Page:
Review: The Drama of Mozart’s Music (and Life) Fills Geffen Hall In NY Philharmonic’s ‘Amadeus: Live’
By Joanne Sydney Lessner, Contributing Writer, April 16, 2018
The New York Philharmonic’s April 14 screening of Milos Forman’s Oscar-winning movie Amadeus, with the musical score performed live, Amadeus: Live, was bittersweet; Forman died the day before, at eighty-six. Conductor Richard Kaufman dedicated the presentation to Forman, and it was hard to imagine a more fitting tribute to the director, who shepherded the 1984 film to eight Academy Awards including Best Picture, Best Director and Best Actor.
It’s always a thrill to hear a film score played live, but unlike previous offerings in the Philharmonic’s “Art of the Score” series, which have included West Side Story and the original Star Wars trilogy, Amadeus is a movie about music: the writing of it, the performing of it, the insecurity it engenders, the sacrifices it demands, and its ultimate ability to both entertain and absolve. Peter Shaffer based the screenplay on his Tony Award-winning play, and while he completely reconceived the material for the screen (the scenes and dialogue are quite different), the story is the same. It may come as a surprise to those who have seen neither that the protagonist is not Wolfgang Amadeus Mozart, but his rival at the Viennese court of Emperor Joseph II, the Italian composer Antonio Salieri. The title refers not just to Mozart’s middle name, but to its literal meaning “love of God.” This reflects Salieri’s perceived betrayal by the God he worships, who has denied him divine inspiration while preserving his ability to recognize it in the manic, foul-mouthed but undeniably brilliant Mozart. Shaffer’s tale is an unparalleled examination of vanity, hubris, desire, and redemption. If Salieri is not precisely the “patron saint of mediocrities” he declares himself to be after confessing his alleged murder of Mozart to a dismayed priest, he certainly stands in for any person faced with another’s superior abilities.
The movie features F. Murray Abraham’s award-winning turn as the solipsistic Salieri, one of the richest, most nuanced screen performances of all time. There are iconic contributions by the volcanic Tom Hulce (Mozart), cherubic Elizabeth Berridge (Constanze), and wryly terse Jeffrey Jones (Joseph II). Simon Callow, Shaffer’s original stage Mozart, makes a memorable cameo as impresario Emanuel Schikaneder, along with a kittenish Christine Ebersole as vain prima donna Katerina Cavalieri, and a teenaged Cynthia Nixon as the diffident maid Salieri hires to spy on the impecunious Mozarts.
Shot on location in Prague, the lavish production stints on nothing, least of all the score, conceived by Shaffer and Forman together, and originally conducted by Sir Neville Marriner. Some of the musical excerpts, like scenes from Mozart’s operas, are dictated by the plot, but others—such as the Commendatore’s indictment from Don Giovanni, which accompanies every appearance of Mozart’s intractable father, or Mozart’s transformation of his mother-in-law’s indignant shrieking into the Queen of the Night’s high-flying coloratura—provide ingenious commentary. Just as powerful are subtler moments, as when Salieri first hears Mozart’s music, the deceptively simple but sublimely beautiful Serenade in B-flat major, or the montage during which he realizes that Mozart’s original manuscripts contain no corrections.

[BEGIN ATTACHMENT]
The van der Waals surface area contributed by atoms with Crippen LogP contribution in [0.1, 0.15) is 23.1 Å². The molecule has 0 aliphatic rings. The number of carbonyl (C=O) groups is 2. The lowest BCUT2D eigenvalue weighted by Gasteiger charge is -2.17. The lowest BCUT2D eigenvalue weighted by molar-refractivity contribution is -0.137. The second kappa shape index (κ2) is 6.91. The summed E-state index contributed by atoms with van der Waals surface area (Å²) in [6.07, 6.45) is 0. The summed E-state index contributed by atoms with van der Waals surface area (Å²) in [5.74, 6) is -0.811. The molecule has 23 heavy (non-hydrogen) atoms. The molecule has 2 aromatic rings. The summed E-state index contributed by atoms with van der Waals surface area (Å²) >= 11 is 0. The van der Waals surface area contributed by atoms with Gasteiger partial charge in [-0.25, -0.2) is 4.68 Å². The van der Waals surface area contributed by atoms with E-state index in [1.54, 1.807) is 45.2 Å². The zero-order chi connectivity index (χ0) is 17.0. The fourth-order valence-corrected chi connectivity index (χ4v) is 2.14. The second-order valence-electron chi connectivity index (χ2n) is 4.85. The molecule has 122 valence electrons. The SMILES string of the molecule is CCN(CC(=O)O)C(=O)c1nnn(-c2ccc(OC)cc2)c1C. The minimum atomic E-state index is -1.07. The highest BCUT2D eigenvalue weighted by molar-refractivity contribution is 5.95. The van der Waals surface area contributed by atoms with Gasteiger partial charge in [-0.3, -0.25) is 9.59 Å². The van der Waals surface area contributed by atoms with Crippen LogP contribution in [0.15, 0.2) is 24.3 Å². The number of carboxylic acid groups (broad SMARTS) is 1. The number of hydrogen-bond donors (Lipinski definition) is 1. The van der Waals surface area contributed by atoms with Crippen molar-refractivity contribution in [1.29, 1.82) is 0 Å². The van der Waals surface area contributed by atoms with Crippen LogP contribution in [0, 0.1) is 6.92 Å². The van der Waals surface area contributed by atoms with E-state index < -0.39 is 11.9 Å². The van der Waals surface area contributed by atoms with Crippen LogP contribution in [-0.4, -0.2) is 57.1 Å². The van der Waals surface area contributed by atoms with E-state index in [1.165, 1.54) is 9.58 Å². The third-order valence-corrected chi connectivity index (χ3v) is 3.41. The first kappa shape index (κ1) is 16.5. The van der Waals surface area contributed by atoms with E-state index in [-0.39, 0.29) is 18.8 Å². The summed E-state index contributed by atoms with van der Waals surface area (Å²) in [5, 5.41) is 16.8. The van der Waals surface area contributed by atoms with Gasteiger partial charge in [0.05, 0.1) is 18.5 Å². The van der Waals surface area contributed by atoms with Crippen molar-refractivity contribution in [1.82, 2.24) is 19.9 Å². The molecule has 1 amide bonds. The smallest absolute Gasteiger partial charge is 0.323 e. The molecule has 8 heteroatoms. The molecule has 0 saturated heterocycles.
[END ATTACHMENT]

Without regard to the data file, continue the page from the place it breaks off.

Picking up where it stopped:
Perhaps nothing can match the intimacy of the final scene between the two composers. Mozart, on his deathbed, ekes out the “Confutatis” from his Requiem one vocal and instrumental line at a time, while Salieri acts as his amanuensis, a role taken in real life by Mozart’s pupil, Felix Süssmayr. Admitted finally into the genius’s mental and physical inner sanctum, Salieri witnesses Mozart’s creative process and comes as close as he will ever get to possessing it, even as he struggles to keep up with the dying man.
Meanwhile, in Geffen Hall, the singers of Kent Tritle’s Musica Sacra and the various sections of the orchestra seemed to be composing the “Confutatis” live as Hulce, on screen, called for the tenors and basses, the bassoons and basset horns. While the vocal soloists, which included Thomas Allen, Felicity Lott, and June Anderson, were left intact on the original soundtrack, the choral excerpts were performed live with the orchestra. Kaufman, in his Philharmonic debut, could not add much interpretive gloss; his primary responsibility was to synchronize all the elements, which he did with a click track in his ear and a small video screen with streamers signaling important musical arrival points. His precise, unfussy leadership provided a fascinating contrast with the romanticized gestures of Hulce and Abraham as they “conducted” their onscreen orchestras.
The Philharmonic played with a richer, more romantic sound than the crisper, chamber-sized Academy of St. Martin in the Fields, and stayed flexible enough to move with Kaufman when incremental tempo adjustments proved necessary. All the instrumental soloists sounded as good as those on the original soundtrack, including pianist Eric Huebner, who played the second movement of the Piano Concert in D Minor, which runs through the closing credits.
Amadeus: Live has its final performance on Tuesday, April 17 at 7:30 p.m. at David Geffen Hall.
Art of the Score — ‘Amadeus: Live’ presented by the New York Philharmonic in David Geffen Hall, Lincoln Center, April 11-17, 2018. Conducted by Richard Kaufman; Musica Sacra, Kent Tritle, conductor; Alec Baldwin, artistic advisor.
Cover: Richard Kaufman conducting the New York Philharmonic in ‘Amadeus: Live;’ photo: Chris Lee.